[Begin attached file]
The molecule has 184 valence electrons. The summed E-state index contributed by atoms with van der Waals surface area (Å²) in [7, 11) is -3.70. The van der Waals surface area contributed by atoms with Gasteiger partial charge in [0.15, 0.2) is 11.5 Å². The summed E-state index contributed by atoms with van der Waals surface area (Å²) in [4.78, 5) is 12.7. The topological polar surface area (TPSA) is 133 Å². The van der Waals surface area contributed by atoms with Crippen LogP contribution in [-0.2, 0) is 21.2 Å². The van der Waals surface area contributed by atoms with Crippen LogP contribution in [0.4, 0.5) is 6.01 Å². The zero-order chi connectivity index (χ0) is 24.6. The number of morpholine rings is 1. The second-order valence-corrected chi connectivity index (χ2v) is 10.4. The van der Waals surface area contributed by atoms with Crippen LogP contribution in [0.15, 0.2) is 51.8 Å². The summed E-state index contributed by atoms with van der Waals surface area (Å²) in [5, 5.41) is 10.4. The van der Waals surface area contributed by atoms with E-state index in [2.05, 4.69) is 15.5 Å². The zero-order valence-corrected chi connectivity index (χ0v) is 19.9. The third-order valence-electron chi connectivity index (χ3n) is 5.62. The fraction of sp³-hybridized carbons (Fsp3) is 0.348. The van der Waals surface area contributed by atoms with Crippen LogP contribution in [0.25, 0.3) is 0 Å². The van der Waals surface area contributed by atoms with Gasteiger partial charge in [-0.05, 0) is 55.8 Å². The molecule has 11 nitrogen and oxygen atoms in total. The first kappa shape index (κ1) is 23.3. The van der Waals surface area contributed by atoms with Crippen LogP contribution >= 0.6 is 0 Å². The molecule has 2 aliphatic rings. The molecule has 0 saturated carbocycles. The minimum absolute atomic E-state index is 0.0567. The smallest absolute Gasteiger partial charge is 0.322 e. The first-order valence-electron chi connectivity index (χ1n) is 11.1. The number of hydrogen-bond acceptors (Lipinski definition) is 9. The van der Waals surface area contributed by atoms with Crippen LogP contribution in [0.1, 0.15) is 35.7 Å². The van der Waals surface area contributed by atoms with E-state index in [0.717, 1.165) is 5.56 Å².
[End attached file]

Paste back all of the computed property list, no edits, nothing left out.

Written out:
The molecule has 184 valence electrons. The summed E-state index contributed by atoms with van der Waals surface area (Å²) in [7, 11) is -3.70. The van der Waals surface area contributed by atoms with Gasteiger partial charge in [0.15, 0.2) is 11.5 Å². The summed E-state index contributed by atoms with van der Waals surface area (Å²) in [4.78, 5) is 12.7. The topological polar surface area (TPSA) is 133 Å². The van der Waals surface area contributed by atoms with Crippen LogP contribution in [-0.2, 0) is 21.2 Å². The van der Waals surface area contributed by atoms with Crippen LogP contribution in [0.4, 0.5) is 6.01 Å². The zero-order chi connectivity index (χ0) is 24.6. The number of morpholine rings is 1. The second-order valence-corrected chi connectivity index (χ2v) is 10.4. The van der Waals surface area contributed by atoms with Crippen LogP contribution in [0.15, 0.2) is 51.8 Å². The summed E-state index contributed by atoms with van der Waals surface area (Å²) in [5, 5.41) is 10.4. The van der Waals surface area contributed by atoms with E-state index in [2.05, 4.69) is 15.5 Å². The zero-order valence-corrected chi connectivity index (χ0v) is 19.9. The third-order valence-electron chi connectivity index (χ3n) is 5.62. The fraction of sp³-hybridized carbons (Fsp3) is 0.348. The van der Waals surface area contributed by atoms with Crippen LogP contribution in [0.25, 0.3) is 0 Å². The van der Waals surface area contributed by atoms with Gasteiger partial charge in [-0.05, 0) is 55.8 Å². The molecule has 11 nitrogen and oxygen atoms in total. The first kappa shape index (κ1) is 23.3. The van der Waals surface area contributed by atoms with Crippen LogP contribution >= 0.6 is 0 Å². The molecule has 2 aliphatic rings. The molecule has 0 saturated carbocycles. The minimum absolute atomic E-state index is 0.0567. The smallest absolute Gasteiger partial charge is 0.322 e. The first-order valence-electron chi connectivity index (χ1n) is 11.1. The number of hydrogen-bond acceptors (Lipinski definition) is 9. The van der Waals surface area contributed by atoms with Crippen LogP contribution in [0.1, 0.15) is 35.7 Å². The van der Waals surface area contributed by atoms with E-state index in [0.717, 1.165) is 5.56 Å².